The most memorable thing about T1 was the interactions with the volunteers. When exiting the water, volunteers were placed to yell out your number so other volunteers could find your bike gear bag. This woman followed me into T1 and helped me go through my bag and get ready for the ride. She opened a Gu for me to eat, helped me strap my helmet on and even offered to put on my socks for me! I was told that Ironman tries to put volunteers in the transition area that have either done the distance, or love someone that has, to try and ensure that the athletes receive amazing care. I’m not sure if that’s true, but it makes sense based on my experiences that day.
Leaving T1 I was all smiles because I finished the swim about 30 minutes faster than anticipated so I knew I had some extra time to meet the bike cut-off. The first 12 miles of the bike were with a wonderful tail wind, so I was averaging over 23 mph. To put that in perspective, I NEVER go that fast unless it’s down a hill. I don’t even think I’m capable of riding that fast on a flat without a tailwind. It was great! When I went across the first timing mat, I started giggling because I knew everyone tracking me was going to be so surprised at how fast I was going. Around mile 12 we made a U-Turn and rode 12 miles into a headwind.
IMMD has the reputation as one of the flattest Ironman bike courses in the world and is the main reason I picked Maryland as my full. I’m not a strong cyclist and I knew my best chance of a successful finish would be on a flat course. This course lived up to its reputation perfectly because there wasn’t anything that even resembled a change in elevation. The only downside of this kind of course is that you have to pedal the entire time and your legs never get a break when you coast going downhill.
The next section of the bike was a big loop that we rode twice. This part of the ride was through the Blackwater National Wildlife Refuge and was gorgeous! The minimal traffic and scenery helped the ride go by quicker than normal. The best part of the bike came at mile 64 when it was time for special needs. I had been looking forward to my special needs bag from the time I started the ride. I had a ginormous bag of chips and two Mountain Dews waiting for me. When approaching special needs, one volunteer radioed your number in and other volunteers would grab your bag. When I got to special needs, one volunteer was holding my bag out yelling “846! 846! 846” The volunteer stayed with me while I ate my chips, drank my Mountain Dew, and popped Sports Legs (runners/triathletes – if you don’t take these magic pills that prevent the pain from lactic acid build up, add them into your training NOW). After special needs it was time for my second loop of the bike course. I said a quick prayer as I watched the miles tick off for the perfect weather (cloud cover and no rain) and no mechanical issues.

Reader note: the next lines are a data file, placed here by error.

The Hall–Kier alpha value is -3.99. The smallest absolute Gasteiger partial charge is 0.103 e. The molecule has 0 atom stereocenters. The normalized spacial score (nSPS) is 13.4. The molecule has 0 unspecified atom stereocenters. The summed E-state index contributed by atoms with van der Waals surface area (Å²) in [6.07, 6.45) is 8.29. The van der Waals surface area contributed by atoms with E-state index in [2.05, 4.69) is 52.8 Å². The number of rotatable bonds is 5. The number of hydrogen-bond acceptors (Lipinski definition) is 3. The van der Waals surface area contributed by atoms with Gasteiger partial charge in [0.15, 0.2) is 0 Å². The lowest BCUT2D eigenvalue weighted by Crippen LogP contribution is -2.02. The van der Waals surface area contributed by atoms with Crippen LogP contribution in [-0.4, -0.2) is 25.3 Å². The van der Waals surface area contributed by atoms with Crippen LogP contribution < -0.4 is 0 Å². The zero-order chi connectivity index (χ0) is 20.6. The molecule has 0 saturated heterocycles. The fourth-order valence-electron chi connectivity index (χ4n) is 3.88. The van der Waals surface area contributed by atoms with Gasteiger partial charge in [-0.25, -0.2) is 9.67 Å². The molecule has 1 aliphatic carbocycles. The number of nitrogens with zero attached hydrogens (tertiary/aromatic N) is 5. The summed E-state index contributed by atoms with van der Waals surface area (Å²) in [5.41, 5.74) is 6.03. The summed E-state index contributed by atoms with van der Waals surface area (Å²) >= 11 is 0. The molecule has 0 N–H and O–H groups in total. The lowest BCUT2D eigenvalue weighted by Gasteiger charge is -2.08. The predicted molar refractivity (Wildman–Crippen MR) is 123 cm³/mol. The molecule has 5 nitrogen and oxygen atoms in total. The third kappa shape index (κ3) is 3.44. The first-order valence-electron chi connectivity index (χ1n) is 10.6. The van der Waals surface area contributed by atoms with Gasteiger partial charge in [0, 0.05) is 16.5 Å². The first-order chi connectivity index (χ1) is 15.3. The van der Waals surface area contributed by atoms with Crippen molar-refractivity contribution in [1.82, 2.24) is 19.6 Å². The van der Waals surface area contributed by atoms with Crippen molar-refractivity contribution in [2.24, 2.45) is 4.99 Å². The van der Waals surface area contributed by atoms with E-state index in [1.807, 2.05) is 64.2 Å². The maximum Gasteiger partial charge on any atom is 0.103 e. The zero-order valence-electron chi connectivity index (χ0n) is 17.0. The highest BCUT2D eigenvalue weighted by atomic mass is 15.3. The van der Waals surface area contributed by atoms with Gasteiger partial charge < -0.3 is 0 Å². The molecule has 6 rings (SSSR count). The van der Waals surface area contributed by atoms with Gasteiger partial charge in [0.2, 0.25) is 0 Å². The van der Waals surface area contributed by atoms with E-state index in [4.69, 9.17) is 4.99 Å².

I spent 7 hours and 35 minutes on Dixie during IMMD. My goal was to finish the bike in under 8 hours, so when I finally hopped off the bike I was really excited because I knew I had given myself an extra 25 minute buffer to finish the run. At this point in the race I was feeling great and knew that all the long training rides I had done in the months leading up to IMMD had been worth it.
Stay tuned for IMMD Race Report #3: The run and the FINISH LINE!